Exactly - this is true because Manheim sets the market! Whatever those cars bring at auction, is what the dealer could get stuck with if they can't move it on their lot, so they need to protect themselves against a loss on your trade. Manheim is the best they can do. I don't know what KBB, NADA and Edmunds use for research - but it's not real, except for the consumer - it's what THEY follow. But dealers, wholesalers and brokers all use Manheim, it's the real world.
  • wwestwwest Posts: 10,706
    "Manheim is the best they can do."

    Yes, Manheim, using auction prices as a basis, would undoutedly be the "best" deal for the dealer.

    But NEVER the seller or trade-in owner.
  • colloquorcolloquor Posts: 482
    If $5K is disposable to you, or any money for that matter, trade in your car; if not, sell it privately. I haven't traded in a car in over 35 years. Although I consider my time valuable too, it's never taken me over 1 week to sell my car through local newspapers, now craigslist, etc. A weekend spent detailing the car, rather than the golf club, pays big dividends.
  • hprjrhprjr Posts: 24
    I have an '00 LS400 with 105k miles. Recently when starting the engine (I keep the AC in the auto mode), the slight clicking noise that comes from the AC compressor turning on has graduated into more a double popping sound much more pronounced than usual. Any ideas what is happening-the AC is performing well-car has been serviced by the book at Lexus dealerships. Thanks for any help.
  • nvbankernvbanker Posts: 7,285
    Sounds like the compressor is going out fast. I would cease using the A/C immediately, and get it checked, or at least changed. Because when it quits working, if it is indeed the compressor, you can flood your system with junk. It's not the end of the world if you do, but not a great thing either.
  • hprjrhprjr Posts: 24
    Thanks for the reply. I'll take your advice ASAP and take it to the dealership.
  • nvbankernvbanker Posts: 7,285
    So.....what was the outcome???? I'm just curious.
  • hprjrhprjr Posts: 24
    I'll know tomorrow. Haven't had a chance to drop it off at a dealer yet. Been driving with the AC off.I'll let you know when it is fixed. Thanks.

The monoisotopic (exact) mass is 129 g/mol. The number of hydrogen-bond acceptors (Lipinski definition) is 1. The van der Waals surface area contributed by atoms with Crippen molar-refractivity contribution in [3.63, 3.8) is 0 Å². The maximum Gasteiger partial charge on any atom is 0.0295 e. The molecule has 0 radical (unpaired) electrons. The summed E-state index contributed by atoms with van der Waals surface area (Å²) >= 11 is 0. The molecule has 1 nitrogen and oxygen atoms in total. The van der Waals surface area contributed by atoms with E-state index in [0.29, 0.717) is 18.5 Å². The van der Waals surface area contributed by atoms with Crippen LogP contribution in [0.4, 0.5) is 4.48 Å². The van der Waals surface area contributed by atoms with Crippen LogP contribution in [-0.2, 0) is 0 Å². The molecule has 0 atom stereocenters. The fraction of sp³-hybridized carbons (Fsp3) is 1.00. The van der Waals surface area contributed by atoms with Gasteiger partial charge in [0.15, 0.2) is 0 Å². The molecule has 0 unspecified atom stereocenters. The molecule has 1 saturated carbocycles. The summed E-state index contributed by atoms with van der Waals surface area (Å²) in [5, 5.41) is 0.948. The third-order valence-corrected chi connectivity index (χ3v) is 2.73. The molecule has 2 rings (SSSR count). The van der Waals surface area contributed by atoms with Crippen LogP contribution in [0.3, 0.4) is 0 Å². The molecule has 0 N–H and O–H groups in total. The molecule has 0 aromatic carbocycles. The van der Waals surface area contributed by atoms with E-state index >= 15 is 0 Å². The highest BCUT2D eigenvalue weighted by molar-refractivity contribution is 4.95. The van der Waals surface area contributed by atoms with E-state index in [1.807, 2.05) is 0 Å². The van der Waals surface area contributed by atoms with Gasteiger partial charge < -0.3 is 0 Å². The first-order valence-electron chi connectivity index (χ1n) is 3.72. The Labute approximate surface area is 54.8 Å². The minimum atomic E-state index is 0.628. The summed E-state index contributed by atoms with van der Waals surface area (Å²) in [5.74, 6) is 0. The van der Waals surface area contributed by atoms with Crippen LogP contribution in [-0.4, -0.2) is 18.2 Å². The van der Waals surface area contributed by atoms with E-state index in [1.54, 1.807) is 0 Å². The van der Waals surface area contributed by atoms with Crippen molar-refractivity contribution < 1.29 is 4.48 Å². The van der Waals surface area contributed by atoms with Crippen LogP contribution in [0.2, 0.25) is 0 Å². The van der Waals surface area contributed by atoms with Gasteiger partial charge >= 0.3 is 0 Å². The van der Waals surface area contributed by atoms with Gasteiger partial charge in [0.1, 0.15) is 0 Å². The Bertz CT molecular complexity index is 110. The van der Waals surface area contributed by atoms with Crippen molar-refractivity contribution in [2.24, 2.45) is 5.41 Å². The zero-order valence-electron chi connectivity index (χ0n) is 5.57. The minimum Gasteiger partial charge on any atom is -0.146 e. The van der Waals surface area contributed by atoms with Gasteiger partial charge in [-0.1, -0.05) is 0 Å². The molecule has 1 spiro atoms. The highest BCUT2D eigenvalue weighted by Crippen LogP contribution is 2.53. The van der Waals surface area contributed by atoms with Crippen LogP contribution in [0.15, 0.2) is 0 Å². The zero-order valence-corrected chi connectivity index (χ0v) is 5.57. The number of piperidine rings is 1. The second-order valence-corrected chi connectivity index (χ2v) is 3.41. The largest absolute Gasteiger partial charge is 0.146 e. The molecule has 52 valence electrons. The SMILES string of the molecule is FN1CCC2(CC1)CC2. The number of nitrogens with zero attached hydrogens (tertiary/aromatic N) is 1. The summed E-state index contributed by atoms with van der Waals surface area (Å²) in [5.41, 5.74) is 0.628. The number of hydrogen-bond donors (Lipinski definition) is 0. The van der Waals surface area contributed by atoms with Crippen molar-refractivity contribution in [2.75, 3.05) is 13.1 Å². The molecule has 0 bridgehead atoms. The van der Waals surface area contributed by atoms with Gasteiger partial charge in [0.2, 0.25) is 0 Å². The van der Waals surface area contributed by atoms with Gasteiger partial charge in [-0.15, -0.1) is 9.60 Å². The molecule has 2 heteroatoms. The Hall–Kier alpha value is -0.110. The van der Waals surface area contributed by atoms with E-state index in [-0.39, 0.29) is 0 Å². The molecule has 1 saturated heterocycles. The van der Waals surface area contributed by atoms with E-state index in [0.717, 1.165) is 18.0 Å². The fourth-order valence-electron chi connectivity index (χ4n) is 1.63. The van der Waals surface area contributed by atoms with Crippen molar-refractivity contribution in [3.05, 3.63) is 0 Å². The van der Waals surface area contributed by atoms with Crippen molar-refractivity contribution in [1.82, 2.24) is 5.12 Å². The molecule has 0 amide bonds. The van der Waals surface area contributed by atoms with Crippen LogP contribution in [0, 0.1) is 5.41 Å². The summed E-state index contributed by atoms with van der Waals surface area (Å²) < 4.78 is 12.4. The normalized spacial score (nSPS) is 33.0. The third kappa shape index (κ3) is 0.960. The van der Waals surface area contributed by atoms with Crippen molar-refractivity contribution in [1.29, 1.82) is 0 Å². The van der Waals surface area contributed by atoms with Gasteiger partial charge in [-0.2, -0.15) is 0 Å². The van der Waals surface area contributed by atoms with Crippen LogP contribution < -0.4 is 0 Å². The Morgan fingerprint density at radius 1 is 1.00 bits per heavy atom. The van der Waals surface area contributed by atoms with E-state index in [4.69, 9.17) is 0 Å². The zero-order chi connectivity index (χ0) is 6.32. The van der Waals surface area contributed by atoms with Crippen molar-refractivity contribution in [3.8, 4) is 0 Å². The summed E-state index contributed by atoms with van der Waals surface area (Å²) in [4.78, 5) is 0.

• hprjrhprjr Posts: 24
    Okay, this is what the service advisor said. Yes, the compressor is making a little more than the normal start up 'click' but would NOT change out the clutch/compressor assembly now for that kind of money (approx.1600$). He explained something about the clutch has a 20% slippage allowance before it shuts the compressor off at which an AC light will flicker telling me that the system is down to prevent further damage. I was impressed with their honesty and treatment-they could have easily advised changing out the assembly.
  • nvbankernvbanker Posts: 7,285
    I admire their honesty as well. One would hope that would be a broad attitude, but each service writer is different.
  • wwestwwest Posts: 10,706
    Not certain about today, but not too many years ago the compressor's electromagnetic clutch could be replaced ($200) without replacing the compressor.
  • I saw this car for sale and after researching the vehicle feel this could be a good buy. The car was not driven in the winter and the low miles for the car appeal to me. I am looking to get rid of my 1998 Durango for a car that will be better on gas and getting around town (to work, gym, etc.) and is comfortable for me (I am 6'5" tall). The vehicle comes with a cd changer in trunk, rims/tires 3 years old and a major tune up a year ago. The only problem noted is a radiator sensor light however the owner says he has had it checked out and nobody can find the problem. The asking price is$4500/OBO. I would really like to get some feedback on this vehicle. Thanks for the help.
  • hprjrhprjr Posts: 24
    I'd take it to a dealership and pay approx. $100 to have it thoroughly checked over. In addition, ask if it has had the 30k, 60k, 90k, and the 120k services performed. Lexus keeps this info. in their system no matter what dealership the service did the work. I had a 1990 LS400 for 10 years and 165k when I sold it. Only problem I encountered was the steering pump had to be replaced and the LED instument panel lights were starting to misbehave. Properly maintained, those cars are now reaching 300k! Once a tech inspects it top to bottom, they can give you an idea what it needs to provide you reliable service.
  • While the LS is about as good as it gets, we're talking about an 18 year old car. C'mon...if you want reliable transportation you really can't expect it from any 18 year old ANYTHING.